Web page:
Backing up or all-in-one ?

Discussion in 'Buying Tips and Advice' started by Tech198, Aug 6, 2012.

  1. Tech198 macrumors G4

    Joined:
    Mar 21, 2011
    Location:
    Australia, Perth
    #1
    Looking for a good backup solution. However, I already have a Billion 7800N, I am ready to sell it, as i'm eyeing on the Airport Expreme as a replacment.

    We have two networked computers, one Mac, and one PC, but most are all Apple including APple TV.

    However, I was wondering weather a Airport Extreme would be a easuer option, than just adding a Time Capsule 2TB to the mix.

    I'm not really concerned with RAID, and to save money, if needed, i could utilise the USB port on these for external storage.. and have multiple backups anyway.

    I'll get two drives, one for home use, and the other one i'll take with me when i'm out, also USB flash too.


    Is ths a good solution? and should I just "add" a Time Capsuale, or replace current wireless router with AIrport extreme, and add 1 or 2TB external HD ?
     
  2. Panch0 macrumors 6502a

    Joined:
    Feb 23, 2010
    Location:
    Virginia
    #2
    Time Capsule is basically an AirPort Extreme with a built in HDD. With either a TC, or AEBS + External Drive, you don't need to keep another router on-line.

    I personally prefer the AEBS + External option, because drives fail and I'd rather be able to just switch drives and leave my network in place.

    To me the only advantage to Time Capsule is reduced clutter - one less device, cable and power brick.
     
  3. Tech198 thread starter macrumors G4

    Joined:
    Mar 21, 2011
    Location:
    Australia, Perth
    #3
    ...

    ok thankx

    Wasan't till i checked and both clearly said "Connect your DSL or cable to the AIrport Extreme..." which tells me i'm gonna need a router anyway, as it will need to connect to the internet since it will be my only device.. none of these have DSL ports...

    I thoght these were are routers as well, and not just a backup... my bad. May be easier then getting a NAS.
     
  4. blevins321 macrumors 68030

    Joined:
    Dec 24, 2010
    Location:
    Winnipeg, MB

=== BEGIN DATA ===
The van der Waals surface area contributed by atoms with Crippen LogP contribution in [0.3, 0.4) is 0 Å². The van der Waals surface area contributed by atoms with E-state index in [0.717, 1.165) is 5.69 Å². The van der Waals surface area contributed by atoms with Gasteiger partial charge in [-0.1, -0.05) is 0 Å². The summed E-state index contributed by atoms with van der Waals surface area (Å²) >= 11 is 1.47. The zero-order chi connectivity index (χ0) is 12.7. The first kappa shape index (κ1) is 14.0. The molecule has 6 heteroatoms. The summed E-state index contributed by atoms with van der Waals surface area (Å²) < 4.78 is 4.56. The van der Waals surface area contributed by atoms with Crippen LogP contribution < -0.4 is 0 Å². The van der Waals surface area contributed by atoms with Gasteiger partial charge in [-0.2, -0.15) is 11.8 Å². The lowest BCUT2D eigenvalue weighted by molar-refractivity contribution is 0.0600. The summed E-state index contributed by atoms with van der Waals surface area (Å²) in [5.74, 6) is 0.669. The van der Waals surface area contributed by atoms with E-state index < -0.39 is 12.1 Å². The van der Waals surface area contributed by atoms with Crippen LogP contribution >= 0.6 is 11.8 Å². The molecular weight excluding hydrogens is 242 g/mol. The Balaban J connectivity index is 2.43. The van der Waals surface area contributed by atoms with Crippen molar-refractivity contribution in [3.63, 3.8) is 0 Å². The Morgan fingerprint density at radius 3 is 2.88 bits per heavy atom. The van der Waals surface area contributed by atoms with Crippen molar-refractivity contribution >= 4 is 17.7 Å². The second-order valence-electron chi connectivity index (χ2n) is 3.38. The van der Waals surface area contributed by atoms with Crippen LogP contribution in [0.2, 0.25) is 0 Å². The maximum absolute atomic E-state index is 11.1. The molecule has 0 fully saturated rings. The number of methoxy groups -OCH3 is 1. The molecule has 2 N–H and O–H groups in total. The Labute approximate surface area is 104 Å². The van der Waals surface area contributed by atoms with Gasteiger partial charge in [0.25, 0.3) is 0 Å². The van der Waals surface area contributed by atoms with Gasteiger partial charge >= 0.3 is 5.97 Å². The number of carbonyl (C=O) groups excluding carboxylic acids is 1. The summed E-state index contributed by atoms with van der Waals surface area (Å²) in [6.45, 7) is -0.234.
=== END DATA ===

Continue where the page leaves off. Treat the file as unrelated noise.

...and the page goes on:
#4
    It's not another router that you'd need. You'd need the modem from your ISP.
     
  5. wgnoyes macrumors 6502

    Joined:
    Jul 20, 2011
    #5
    The Airport Extreme (and the Time Capsule for that matter) IS a router. You run a cable from your dsl modem to the dsl port on the AE/TC, and run cables from that to your computers, or access wirelessly. If you need more CAT5 jacks than the AE/TC has, add a switch to the mix.
     
  6. Panch0, Aug 6, 2012
    Last edited: Aug 6, 2012

    Panch0 macrumors 6502a

    Joined:
    Feb 23, 2010
    Location:
    Virginia
    #6
    A lot of ISPs provide what's called a "Gateway Device", which is essentially a Wireless Router (not usually a very good one) with a modem built in. If you want to use a different Router, like an AEBS or TC to get different features, you can ask your ISP to swap your current device for a Modem (as posted before), or you can put your gateway device into Bridge Mode, so it just passes through the external connection. This turns off all of it's routing functions and makes it appear like a modem. You should make sure the wireless network on the device is also turned off. Your ISP probably has a support FAQ on how to put your device into Bridge Mode.

    [EDIT] Your ISP Tech Support will probably tell you you won't get support on your new router. They give out specific devices so that they don't have to know anything about all of the 3rd party devices out there. They'll still support your connection, but you'll be on your own once they confirm signal to your house. Not a big deal - I never got any better advice than "Reboot Everything" out of them anyway...
     
  7. babens macrumors member

    Joined:
    Mar 11, 2012
    #7
    I'm not sure if I'm downgrading my performance by doing this, but I didn't even bother putting the modem/wireless router combo that I have from Time Warner into bridge mode. I just plugged the new wireless router I bought right into it and just ignore the original network that Time Warner set up when they did the installation.
     
  8. Panch0 macrumors 6502a

    Joined:
    Feb 23, 2010
    Location:
    Virginia
    #8
    That's called "Dual-NAT" and it can cause issues. If you aren't experiencing any flaky network issues, you don't have to worry about it, but it's not an 'ideal' setup. AEBS will detect that it's in a Dual-NAT setup and disable some of it's features to help prevent conflicts. Note that a Wireless Router is different from a Wireless Access Point. A Router is doing all kinds of networky stuff, but an Access point is mostly dumb - it's like a switch without the wires - no services, just ports.
     

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